"Some women wouldn't consider those things assets," he replied with a smirk, raising an eyebrow as he folded the towel and left it near the sink.

"All the more for me, then," she said, letting her eyes trail over him appreciatively.

"I must confess that with all the publicity, more people have started to notice me," he said, walking towards her and repaying the compliment. He did so love her pregnant form. "It's been weird being approached by strangers looking for autographs. It was fun at first, but now it's just getting old."

Mary chuckled as she watched him approach her. "I can't argue with that. If only your mother hadn't told us we should watch the show. Then you wouldn't have gotten any of your ideas."

"Any of them?" he asked, coming around behind her and slipping his arms under hers. His hands rubbed the sides of her growing belly. "I like to think that some of my ideas are original to me."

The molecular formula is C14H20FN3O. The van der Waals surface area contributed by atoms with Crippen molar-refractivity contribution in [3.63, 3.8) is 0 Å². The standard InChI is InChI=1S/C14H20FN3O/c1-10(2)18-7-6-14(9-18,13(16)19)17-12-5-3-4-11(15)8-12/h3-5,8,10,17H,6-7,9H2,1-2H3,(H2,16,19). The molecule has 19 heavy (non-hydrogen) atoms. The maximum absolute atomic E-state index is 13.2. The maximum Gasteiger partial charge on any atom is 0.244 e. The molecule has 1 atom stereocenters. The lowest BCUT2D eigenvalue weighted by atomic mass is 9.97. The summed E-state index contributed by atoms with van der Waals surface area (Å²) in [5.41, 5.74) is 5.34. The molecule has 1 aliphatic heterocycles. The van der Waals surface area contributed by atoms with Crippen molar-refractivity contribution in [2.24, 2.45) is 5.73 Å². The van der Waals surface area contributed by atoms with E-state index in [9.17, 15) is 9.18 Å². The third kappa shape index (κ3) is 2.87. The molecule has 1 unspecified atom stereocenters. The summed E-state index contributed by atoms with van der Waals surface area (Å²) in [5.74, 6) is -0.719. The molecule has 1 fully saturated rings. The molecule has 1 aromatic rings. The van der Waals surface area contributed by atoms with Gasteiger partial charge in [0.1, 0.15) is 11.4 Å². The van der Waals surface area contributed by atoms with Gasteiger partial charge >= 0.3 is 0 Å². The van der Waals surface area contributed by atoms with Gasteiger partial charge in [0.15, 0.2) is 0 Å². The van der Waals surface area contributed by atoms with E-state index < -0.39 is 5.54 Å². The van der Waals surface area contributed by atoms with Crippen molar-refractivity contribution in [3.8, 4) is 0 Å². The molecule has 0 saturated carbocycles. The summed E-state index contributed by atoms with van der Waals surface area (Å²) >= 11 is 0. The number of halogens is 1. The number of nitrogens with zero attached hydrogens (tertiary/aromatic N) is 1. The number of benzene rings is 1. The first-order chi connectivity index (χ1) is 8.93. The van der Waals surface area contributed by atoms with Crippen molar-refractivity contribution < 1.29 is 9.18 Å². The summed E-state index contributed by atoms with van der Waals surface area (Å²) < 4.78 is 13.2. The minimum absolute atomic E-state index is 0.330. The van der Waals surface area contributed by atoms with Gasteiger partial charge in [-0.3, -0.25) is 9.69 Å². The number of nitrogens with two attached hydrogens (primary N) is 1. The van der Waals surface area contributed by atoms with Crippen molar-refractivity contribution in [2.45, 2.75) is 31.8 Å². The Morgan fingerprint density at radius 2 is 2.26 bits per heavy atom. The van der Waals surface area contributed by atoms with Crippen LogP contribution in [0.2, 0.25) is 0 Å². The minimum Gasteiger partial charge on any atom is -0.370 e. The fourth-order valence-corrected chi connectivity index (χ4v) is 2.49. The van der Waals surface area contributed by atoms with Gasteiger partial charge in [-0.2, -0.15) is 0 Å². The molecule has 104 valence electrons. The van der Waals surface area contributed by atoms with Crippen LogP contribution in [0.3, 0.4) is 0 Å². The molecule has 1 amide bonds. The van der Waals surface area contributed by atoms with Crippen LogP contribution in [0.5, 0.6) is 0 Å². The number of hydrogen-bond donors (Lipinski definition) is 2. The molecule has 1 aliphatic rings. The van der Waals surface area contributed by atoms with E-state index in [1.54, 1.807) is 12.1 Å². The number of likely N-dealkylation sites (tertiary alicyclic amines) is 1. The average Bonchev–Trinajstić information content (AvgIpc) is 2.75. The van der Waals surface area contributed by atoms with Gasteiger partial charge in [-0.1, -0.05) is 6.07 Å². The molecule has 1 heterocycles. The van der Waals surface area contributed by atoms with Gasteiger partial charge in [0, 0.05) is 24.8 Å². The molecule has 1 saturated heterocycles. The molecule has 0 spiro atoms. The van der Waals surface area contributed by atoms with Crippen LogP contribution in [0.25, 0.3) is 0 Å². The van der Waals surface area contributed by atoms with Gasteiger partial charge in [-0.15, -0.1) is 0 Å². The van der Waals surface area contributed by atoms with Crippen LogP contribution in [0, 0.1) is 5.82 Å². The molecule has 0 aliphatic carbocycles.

"Mm," she said, closing her eyes and leaning back against his strong frame. "All right...I'll grant that some of your ideas have been original."

"Which ones get your approval?" he murmured, pressing a soft kiss to her cheek.

She sighed with pleasure. "The ones that involved you waiting patiently for me to come around."

Matthew chuckled. "Yes, he was an idiot. Not talking to her for two years? Proposing to someone else on the rebound? What a tedious waste of time for them both. I'm so much smarter than that."

She chuckled. "Yes, darling," she said in a dry tone.

Matthew pulled away in mock affront. "What's that supposed to mean?"

"Well," she said, drawing his arms back around her, "you are blaming yourself for a woman's death and it isn't your fault."

Matthew's arms tightened around her and he sagged slightly. "If I hadn't argued so forcefully for her guilt and succeeded at winning a conviction, she never would have committed suicide. There was reasonable doubt. I could have refused to take on the case. I've done an innocent woman harm."

"You couldn't know that she would do that," Mary reminded him gently. "You can't take responsibility for everyone. And reasonable doubt does not equal innocence. You know that."